Taman Ayun

taman_ayun.jpgTaman Ayun Temple in the ancient Balinese language meaning “The Temple in the middle of a beautiful garden.” This temple complex is the only temple complex of Bali that still has the characteristic terraced roof that can only be found in the structure of ancient buildings in Bali, called the Roof of Meru. This temple was built in the 16th century by King Mengwi (now the area where the Pura Taman Ayun is still named Mengwi), as a shrine to the gods of Balinese Hinduism. This temple including Cultural Heritage Sites included in the UNESCO list.

Pura Taman Ayun covers an area of 250m by 100m. Originally dating from 1634, it was restored and enlarged in 1937. The gates, split gates and walls were renovated in 1949, and a pavillion, called bale bengong was added. In 1972, the black fiber roofs were replaced, and in 1976, a pavillion tower, called bale kulkul was added.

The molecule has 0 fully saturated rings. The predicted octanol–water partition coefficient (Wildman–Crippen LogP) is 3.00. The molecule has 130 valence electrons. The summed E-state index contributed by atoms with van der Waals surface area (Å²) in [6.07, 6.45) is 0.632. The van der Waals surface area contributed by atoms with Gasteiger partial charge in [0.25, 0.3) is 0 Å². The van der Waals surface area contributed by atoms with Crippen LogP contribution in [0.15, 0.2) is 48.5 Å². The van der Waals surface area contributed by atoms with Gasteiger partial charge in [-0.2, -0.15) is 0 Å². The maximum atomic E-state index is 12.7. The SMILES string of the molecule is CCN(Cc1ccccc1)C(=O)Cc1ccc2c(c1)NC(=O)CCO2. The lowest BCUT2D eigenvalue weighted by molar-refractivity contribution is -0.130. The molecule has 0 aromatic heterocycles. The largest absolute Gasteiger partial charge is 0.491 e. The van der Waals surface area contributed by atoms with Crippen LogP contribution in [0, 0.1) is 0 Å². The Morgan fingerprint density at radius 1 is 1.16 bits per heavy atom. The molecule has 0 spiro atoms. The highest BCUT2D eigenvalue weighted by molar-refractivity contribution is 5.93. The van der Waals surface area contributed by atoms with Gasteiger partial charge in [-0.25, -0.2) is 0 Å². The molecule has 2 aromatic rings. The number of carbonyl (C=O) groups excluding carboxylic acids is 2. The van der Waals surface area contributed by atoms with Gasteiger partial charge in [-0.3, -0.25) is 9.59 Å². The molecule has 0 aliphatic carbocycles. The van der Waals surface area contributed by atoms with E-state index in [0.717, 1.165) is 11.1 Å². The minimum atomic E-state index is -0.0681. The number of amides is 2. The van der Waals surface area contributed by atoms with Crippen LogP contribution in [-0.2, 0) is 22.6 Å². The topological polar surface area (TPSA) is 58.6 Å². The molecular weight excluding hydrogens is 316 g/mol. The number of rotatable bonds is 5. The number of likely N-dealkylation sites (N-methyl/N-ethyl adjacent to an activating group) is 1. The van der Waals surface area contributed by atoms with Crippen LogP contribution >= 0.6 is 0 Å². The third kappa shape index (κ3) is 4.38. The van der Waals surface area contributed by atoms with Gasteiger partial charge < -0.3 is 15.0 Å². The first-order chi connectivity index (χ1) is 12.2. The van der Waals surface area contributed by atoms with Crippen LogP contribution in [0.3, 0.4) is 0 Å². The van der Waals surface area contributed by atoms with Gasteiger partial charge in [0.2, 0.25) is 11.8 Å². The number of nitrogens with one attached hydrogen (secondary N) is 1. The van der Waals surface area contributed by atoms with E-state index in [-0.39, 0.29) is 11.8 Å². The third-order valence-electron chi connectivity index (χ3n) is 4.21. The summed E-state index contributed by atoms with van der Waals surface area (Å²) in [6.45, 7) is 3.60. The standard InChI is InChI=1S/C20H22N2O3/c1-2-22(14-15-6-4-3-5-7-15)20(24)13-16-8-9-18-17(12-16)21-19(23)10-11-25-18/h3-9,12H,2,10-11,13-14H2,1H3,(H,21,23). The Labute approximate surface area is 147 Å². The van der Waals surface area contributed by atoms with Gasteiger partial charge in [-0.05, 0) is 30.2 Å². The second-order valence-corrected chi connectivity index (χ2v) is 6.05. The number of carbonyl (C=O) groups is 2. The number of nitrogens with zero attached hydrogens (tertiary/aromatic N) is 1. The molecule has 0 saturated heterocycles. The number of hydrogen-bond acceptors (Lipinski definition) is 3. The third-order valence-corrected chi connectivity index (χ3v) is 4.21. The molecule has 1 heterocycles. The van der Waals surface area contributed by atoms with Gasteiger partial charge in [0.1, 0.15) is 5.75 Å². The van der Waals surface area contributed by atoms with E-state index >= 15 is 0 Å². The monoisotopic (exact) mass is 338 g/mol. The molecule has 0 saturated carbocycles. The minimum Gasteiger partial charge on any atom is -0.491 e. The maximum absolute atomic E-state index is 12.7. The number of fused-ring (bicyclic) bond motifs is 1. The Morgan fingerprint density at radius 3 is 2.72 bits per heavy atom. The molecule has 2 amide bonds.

Pura Taman Ayun consists of a forecourt, a central court and a spacious inner court. The temple is surrounded by a moat with lotuses, giving it the feel of a garden sanctuary. Beyond the moat, the temple lies on a slightly raised ground. A tall stone gateway separates the forecourt from the central court, while the inner court is surrounded by a stone wall. Frangipanni are grown in profusion all around the wall. Within the inner court are merus, dedicated to various deities and spirits. In total, there are 50 shrines and pavillions in the temple complex.

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